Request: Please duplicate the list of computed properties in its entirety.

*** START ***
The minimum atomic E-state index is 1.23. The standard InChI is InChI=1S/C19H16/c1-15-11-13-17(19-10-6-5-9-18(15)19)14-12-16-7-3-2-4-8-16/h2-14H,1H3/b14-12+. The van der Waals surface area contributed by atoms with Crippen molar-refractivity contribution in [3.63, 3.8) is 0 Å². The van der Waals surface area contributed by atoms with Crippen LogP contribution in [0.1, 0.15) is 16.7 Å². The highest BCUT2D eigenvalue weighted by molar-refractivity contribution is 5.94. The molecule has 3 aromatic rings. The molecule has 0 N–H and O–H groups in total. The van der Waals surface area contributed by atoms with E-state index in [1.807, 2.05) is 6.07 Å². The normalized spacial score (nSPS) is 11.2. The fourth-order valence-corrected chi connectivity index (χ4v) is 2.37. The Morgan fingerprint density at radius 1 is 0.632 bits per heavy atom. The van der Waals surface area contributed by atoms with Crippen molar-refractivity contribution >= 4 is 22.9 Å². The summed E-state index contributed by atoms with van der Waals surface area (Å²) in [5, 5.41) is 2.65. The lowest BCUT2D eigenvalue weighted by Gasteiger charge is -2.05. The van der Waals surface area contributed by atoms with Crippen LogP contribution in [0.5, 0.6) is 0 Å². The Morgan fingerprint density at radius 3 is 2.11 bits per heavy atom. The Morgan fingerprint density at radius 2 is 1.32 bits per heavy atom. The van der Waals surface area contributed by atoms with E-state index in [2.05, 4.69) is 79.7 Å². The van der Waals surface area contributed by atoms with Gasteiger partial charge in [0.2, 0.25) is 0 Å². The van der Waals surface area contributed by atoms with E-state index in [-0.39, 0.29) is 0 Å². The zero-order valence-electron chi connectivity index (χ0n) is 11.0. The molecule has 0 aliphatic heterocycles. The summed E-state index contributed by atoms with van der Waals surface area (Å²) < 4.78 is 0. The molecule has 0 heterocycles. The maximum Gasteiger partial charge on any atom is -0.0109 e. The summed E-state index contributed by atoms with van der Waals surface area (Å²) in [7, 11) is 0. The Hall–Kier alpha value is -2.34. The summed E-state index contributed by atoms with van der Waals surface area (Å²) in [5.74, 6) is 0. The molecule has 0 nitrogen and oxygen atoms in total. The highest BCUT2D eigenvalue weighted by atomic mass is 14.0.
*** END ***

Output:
The minimum atomic E-state index is 1.23. The standard InChI is InChI=1S/C19H16/c1-15-11-13-17(19-10-6-5-9-18(15)19)14-12-16-7-3-2-4-8-16/h2-14H,1H3/b14-12+. The van der Waals surface area contributed by atoms with Crippen molar-refractivity contribution in [3.63, 3.8) is 0 Å². The van der Waals surface area contributed by atoms with Crippen LogP contribution in [0.1, 0.15) is 16.7 Å². The highest BCUT2D eigenvalue weighted by molar-refractivity contribution is 5.94. The molecule has 3 aromatic rings. The molecule has 0 N–H and O–H groups in total. The van der Waals surface area contributed by atoms with E-state index in [1.807, 2.05) is 6.07 Å². The normalized spacial score (nSPS) is 11.2. The fourth-order valence-corrected chi connectivity index (χ4v) is 2.37. The Morgan fingerprint density at radius 1 is 0.632 bits per heavy atom. The van der Waals surface area contributed by atoms with Crippen molar-refractivity contribution >= 4 is 22.9 Å². The summed E-state index contributed by atoms with van der Waals surface area (Å²) in [5, 5.41) is 2.65. The lowest BCUT2D eigenvalue weighted by Gasteiger charge is -2.05. The van der Waals surface area contributed by atoms with Crippen LogP contribution in [0.5, 0.6) is 0 Å². The Morgan fingerprint density at radius 3 is 2.11 bits per heavy atom. The Morgan fingerprint density at radius 2 is 1.32 bits per heavy atom. The van der Waals surface area contributed by atoms with E-state index in [2.05, 4.69) is 79.7 Å². The van der Waals surface area contributed by atoms with Gasteiger partial charge in [0.2, 0.25) is 0 Å². The van der Waals surface area contributed by atoms with E-state index in [-0.39, 0.29) is 0 Å². The zero-order valence-electron chi connectivity index (χ0n) is 11.0. The molecule has 0 aliphatic heterocycles. The summed E-state index contributed by atoms with van der Waals surface area (Å²) < 4.78 is 0. The molecule has 0 heterocycles. The maximum Gasteiger partial charge on any atom is -0.0109 e. The summed E-state index contributed by atoms with van der Waals surface area (Å²) in [7, 11) is 0. The Hall–Kier alpha value is -2.34. The summed E-state index contributed by atoms with van der Waals surface area (Å²) in [5.74, 6) is 0. The molecule has 0 nitrogen and oxygen atoms in total. The highest BCUT2D eigenvalue weighted by atomic mass is 14.0.